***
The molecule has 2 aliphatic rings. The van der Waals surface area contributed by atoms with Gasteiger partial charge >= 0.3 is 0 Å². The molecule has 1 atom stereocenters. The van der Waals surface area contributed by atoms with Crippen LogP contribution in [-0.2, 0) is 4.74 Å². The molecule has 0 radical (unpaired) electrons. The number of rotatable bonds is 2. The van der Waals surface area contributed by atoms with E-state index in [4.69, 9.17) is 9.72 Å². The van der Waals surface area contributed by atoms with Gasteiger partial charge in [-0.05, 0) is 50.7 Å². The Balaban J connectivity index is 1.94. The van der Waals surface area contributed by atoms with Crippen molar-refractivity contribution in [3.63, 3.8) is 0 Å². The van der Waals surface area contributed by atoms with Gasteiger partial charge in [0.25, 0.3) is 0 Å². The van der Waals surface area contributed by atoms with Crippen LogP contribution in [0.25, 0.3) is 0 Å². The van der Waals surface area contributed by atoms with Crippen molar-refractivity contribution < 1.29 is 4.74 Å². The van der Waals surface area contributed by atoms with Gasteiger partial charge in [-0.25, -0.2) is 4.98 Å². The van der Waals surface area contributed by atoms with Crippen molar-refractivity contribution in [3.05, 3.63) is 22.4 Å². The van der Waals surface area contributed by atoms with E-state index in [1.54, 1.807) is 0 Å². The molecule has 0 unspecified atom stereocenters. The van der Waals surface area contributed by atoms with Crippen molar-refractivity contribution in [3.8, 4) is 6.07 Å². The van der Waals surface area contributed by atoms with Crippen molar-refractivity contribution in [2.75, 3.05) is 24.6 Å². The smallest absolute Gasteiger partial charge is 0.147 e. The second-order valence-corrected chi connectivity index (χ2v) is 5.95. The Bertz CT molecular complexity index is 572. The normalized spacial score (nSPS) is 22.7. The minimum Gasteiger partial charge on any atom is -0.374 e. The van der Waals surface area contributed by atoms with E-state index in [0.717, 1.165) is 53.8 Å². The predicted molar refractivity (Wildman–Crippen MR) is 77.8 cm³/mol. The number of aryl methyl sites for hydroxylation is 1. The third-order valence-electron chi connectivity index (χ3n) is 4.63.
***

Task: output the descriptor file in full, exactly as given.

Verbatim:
The molecule has 2 aliphatic rings. The van der Waals surface area contributed by atoms with Gasteiger partial charge >= 0.3 is 0 Å². The molecule has 1 atom stereocenters. The van der Waals surface area contributed by atoms with Crippen LogP contribution in [-0.2, 0) is 4.74 Å². The molecule has 0 radical (unpaired) electrons. The number of rotatable bonds is 2. The van der Waals surface area contributed by atoms with E-state index in [4.69, 9.17) is 9.72 Å². The van der Waals surface area contributed by atoms with Gasteiger partial charge in [-0.05, 0) is 50.7 Å². The Balaban J connectivity index is 1.94. The van der Waals surface area contributed by atoms with Crippen molar-refractivity contribution in [3.63, 3.8) is 0 Å². The van der Waals surface area contributed by atoms with Gasteiger partial charge in [0.25, 0.3) is 0 Å². The van der Waals surface area contributed by atoms with Crippen LogP contribution in [0.25, 0.3) is 0 Å². The van der Waals surface area contributed by atoms with Crippen molar-refractivity contribution < 1.29 is 4.74 Å². The van der Waals surface area contributed by atoms with Gasteiger partial charge in [-0.25, -0.2) is 4.98 Å². The van der Waals surface area contributed by atoms with Crippen molar-refractivity contribution in [3.05, 3.63) is 22.4 Å². The van der Waals surface area contributed by atoms with E-state index in [1.54, 1.807) is 0 Å². The molecule has 0 unspecified atom stereocenters. The van der Waals surface area contributed by atoms with Crippen molar-refractivity contribution in [3.8, 4) is 6.07 Å². The van der Waals surface area contributed by atoms with Crippen molar-refractivity contribution in [2.75, 3.05) is 24.6 Å². The smallest absolute Gasteiger partial charge is 0.147 e. The second-order valence-corrected chi connectivity index (χ2v) is 5.95. The Bertz CT molecular complexity index is 572. The normalized spacial score (nSPS) is 22.7. The minimum Gasteiger partial charge on any atom is -0.374 e. The van der Waals surface area contributed by atoms with E-state index in [0.717, 1.165) is 53.8 Å². The predicted molar refractivity (Wildman–Crippen MR) is 77.8 cm³/mol. The number of aryl methyl sites for hydroxylation is 1. The third-order valence-electron chi connectivity index (χ3n) is 4.63.